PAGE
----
I had a wonderful time at IndieCade in Culver City last weekend, and it was great to have Blue Lacuna participate as a finalist. I'll have some more things to say about the festival and reactions to my game later in the week, but I wanted to first devote a post to what was, for me, the best moment of the weekend.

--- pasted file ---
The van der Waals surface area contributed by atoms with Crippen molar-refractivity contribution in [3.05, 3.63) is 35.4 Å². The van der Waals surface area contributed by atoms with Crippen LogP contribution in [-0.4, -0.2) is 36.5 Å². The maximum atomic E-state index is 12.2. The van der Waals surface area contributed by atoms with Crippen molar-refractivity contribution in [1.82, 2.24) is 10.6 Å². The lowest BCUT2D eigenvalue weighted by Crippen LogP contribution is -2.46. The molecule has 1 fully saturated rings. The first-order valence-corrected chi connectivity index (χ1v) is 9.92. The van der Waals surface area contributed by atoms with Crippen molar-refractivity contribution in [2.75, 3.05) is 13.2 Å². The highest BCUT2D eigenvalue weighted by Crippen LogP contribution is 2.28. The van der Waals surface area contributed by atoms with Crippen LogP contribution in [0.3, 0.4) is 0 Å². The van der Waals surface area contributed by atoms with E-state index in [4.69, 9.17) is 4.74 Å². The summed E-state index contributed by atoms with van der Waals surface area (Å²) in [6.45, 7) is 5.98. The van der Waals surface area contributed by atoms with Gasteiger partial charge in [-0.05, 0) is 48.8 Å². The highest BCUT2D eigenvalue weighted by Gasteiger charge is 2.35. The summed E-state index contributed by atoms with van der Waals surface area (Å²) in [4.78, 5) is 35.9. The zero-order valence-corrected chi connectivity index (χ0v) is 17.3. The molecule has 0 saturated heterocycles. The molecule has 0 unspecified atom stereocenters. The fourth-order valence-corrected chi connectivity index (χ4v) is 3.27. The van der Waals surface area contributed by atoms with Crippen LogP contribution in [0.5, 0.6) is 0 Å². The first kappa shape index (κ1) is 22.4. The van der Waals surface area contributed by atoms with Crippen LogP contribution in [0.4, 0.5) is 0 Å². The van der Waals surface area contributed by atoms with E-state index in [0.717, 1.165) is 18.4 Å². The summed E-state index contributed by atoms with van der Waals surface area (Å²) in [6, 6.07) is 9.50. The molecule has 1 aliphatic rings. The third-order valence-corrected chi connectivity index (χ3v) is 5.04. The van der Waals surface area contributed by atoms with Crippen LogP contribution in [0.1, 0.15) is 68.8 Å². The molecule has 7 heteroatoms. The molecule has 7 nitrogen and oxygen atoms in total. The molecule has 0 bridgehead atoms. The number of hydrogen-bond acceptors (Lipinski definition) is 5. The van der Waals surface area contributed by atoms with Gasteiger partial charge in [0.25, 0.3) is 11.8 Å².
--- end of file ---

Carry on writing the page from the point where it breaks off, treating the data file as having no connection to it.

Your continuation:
Saturday afternoon I attended a keynote address by Brenda Brathwaite. Most recently in the news for last year's controversial game Train, Brenda spoke about the larger series of games it's part of, "The Mechanic is the Message," which explores human tragedy on both personal and stunningly epic scales. Starting with a joke that "tragedy in most games is not having enough hit points," Brenda moved on to speak about the power games can have to move us emotionally, and connect us to stories and histories through simulation and reenactment. Originating with a desire to help her daughter understand that the slave trade was not just about "black people going on a cruise," Brenda has spent several years crafting a series of games and meta-games exploring the systems behind violence perpetuated on groups of people, saying "wherever there is human on human tragedy, there is always a system." In the same way we can understand a system of urban planning by playing SimCity, Brenda wants to make games that help us understand the pervasive systems of exploitation, coercion and complicity behind genocides and removals, and how individuals who think of themselves as moral can get caught up in these systems to perform acts of terrible immorality. The talk was incredibly powerful, and led to a lot of self-reflection on my own projects and ideas for future work.